After a cracking day out at the rugby on Sunday, the differences between fan experiences at football and rugby events stood out so much that not only are there questions as to which is the better experience, but why. England v Wales at Twickenham, a huge game and stadium, so pretty similar in experience, expectations and crowd numbers to say a Cup Final at Wembley.
At Wembley and the surrounding streets there are by-laws about drinking in public, at Twickenham there are outdoor Guinness bars that are vast. Before and after the game people spilling out of bars and pubs over the pavement, nobody seemed to mind or question if it was acceptable. No police anywhere to be seen at Twickenham, at Wembley the riot vans and uniforms are clear and visible for everyone to see. At the station to catch a train to Wembley people have alcohol confiscated and there is in theory no drinking on the train, to catch the train to Twickenham the shops have stocked up on extra beer to sell for the train journey.
As I was carrying the half time food of cheese and biscuits (long story as to why) I went through the "bag check" entry, no tiny metal caged turnstile to get in. Again, drink on sale everywhere and almost no queues to get served.
You can take your beers to your seat and watch the game, get drinks at half time and so on. At many football games there is no beer on sale at all, and it is a criminal offence to drink in sight of the pitch. Fans all sitting together, no real segregation with tickets, and nobody seemed to worry that much, in fact all the "banter" and humour is far better when you are laughing and joking with people around you, not shouting over lines of police and stewards.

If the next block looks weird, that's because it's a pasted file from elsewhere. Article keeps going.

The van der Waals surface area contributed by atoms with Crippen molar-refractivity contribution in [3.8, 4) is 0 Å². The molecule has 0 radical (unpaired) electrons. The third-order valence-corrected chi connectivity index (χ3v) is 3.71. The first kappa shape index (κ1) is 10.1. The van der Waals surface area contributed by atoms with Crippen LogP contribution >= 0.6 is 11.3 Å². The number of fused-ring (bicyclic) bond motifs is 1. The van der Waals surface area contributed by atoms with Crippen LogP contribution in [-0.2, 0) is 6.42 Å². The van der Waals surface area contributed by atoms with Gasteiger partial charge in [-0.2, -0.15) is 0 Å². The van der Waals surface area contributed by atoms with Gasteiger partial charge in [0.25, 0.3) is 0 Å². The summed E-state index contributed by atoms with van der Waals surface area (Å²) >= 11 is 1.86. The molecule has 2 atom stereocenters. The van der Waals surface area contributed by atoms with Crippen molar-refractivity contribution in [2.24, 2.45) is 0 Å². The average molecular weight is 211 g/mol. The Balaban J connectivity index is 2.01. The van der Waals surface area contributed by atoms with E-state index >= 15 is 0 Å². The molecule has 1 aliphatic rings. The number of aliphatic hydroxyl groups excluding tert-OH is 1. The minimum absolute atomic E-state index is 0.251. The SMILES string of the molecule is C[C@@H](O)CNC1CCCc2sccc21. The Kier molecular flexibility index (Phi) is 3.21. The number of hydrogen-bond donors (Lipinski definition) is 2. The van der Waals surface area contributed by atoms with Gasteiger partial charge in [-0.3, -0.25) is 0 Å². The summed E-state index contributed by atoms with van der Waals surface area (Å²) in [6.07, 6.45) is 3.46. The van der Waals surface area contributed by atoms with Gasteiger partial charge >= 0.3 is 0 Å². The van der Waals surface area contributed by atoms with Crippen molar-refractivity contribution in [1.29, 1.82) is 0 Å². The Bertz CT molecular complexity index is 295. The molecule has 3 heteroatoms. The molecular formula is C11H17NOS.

I saw a couple of people get escorted out, for what transgression I don't know, but like the players with the ref, there was no aggravation about it, what seemed to be just a clear acceptance that a line had been crossed and it was time to go. Unlike at football where recently fans were arrested for singing songs, thankfully the charges were subsequently dropped for those.
And so it continues. Tens of thousands of people attending a sporting event, and at one part of London it is seen as a social event for all to enjoy, with road closures and outside bars, almost encouraging al fresco drinking, pubs open doors and paths. In the other part of London the assumption is that the people attending it will be violent and abusive and can't be trusted to do anything that may make the day enjoyable for them.
Many people have written and spoken at length on this topic before, and I know it is nothing new, throw cricket and horse racing into the picture, and maybe a boat race, and the picture of how the police and state view the different fan bases is quite clear for all to see.
Football fans and groups over the country are working to try and change the experience for fans for the better, but until the expectation that a football fan will be a criminal by default is lifted, I fear little will change.
On that note as well I just want to say Rest In Peace to Darren Alexander who died suddenly last week. Few people devote as much time and money to not only their matchday experience at football but to the experience for all fans of all clubs as Darren did. He never just accepted "that is the way it is" and fought for what he believed was right constantly. He will be sorely missed by many, even those who never met, or maybe even never heard of him will have better experiences because of him